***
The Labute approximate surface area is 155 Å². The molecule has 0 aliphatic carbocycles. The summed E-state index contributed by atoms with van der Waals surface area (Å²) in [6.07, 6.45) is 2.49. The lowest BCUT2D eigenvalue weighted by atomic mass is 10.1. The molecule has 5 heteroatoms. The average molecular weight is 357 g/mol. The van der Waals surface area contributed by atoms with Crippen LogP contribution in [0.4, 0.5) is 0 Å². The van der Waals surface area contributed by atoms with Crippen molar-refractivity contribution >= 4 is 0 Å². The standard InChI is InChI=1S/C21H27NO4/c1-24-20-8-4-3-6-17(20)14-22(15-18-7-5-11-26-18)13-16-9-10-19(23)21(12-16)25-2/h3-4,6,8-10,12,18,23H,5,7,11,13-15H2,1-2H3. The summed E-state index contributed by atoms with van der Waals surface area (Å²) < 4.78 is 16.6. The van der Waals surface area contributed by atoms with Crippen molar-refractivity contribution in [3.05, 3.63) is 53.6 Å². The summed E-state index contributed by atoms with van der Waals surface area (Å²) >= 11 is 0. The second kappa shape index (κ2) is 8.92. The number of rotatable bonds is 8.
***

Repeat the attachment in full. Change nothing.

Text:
The Labute approximate surface area is 155 Å². The molecule has 0 aliphatic carbocycles. The summed E-state index contributed by atoms with van der Waals surface area (Å²) in [6.07, 6.45) is 2.49. The lowest BCUT2D eigenvalue weighted by atomic mass is 10.1. The molecule has 5 heteroatoms. The average molecular weight is 357 g/mol. The van der Waals surface area contributed by atoms with Crippen LogP contribution in [0.4, 0.5) is 0 Å². The van der Waals surface area contributed by atoms with Crippen molar-refractivity contribution >= 4 is 0 Å². The standard InChI is InChI=1S/C21H27NO4/c1-24-20-8-4-3-6-17(20)14-22(15-18-7-5-11-26-18)13-16-9-10-19(23)21(12-16)25-2/h3-4,6,8-10,12,18,23H,5,7,11,13-15H2,1-2H3. The summed E-state index contributed by atoms with van der Waals surface area (Å²) < 4.78 is 16.6. The van der Waals surface area contributed by atoms with Crippen molar-refractivity contribution in [3.05, 3.63) is 53.6 Å². The summed E-state index contributed by atoms with van der Waals surface area (Å²) >= 11 is 0. The second kappa shape index (κ2) is 8.92. The number of rotatable bonds is 8.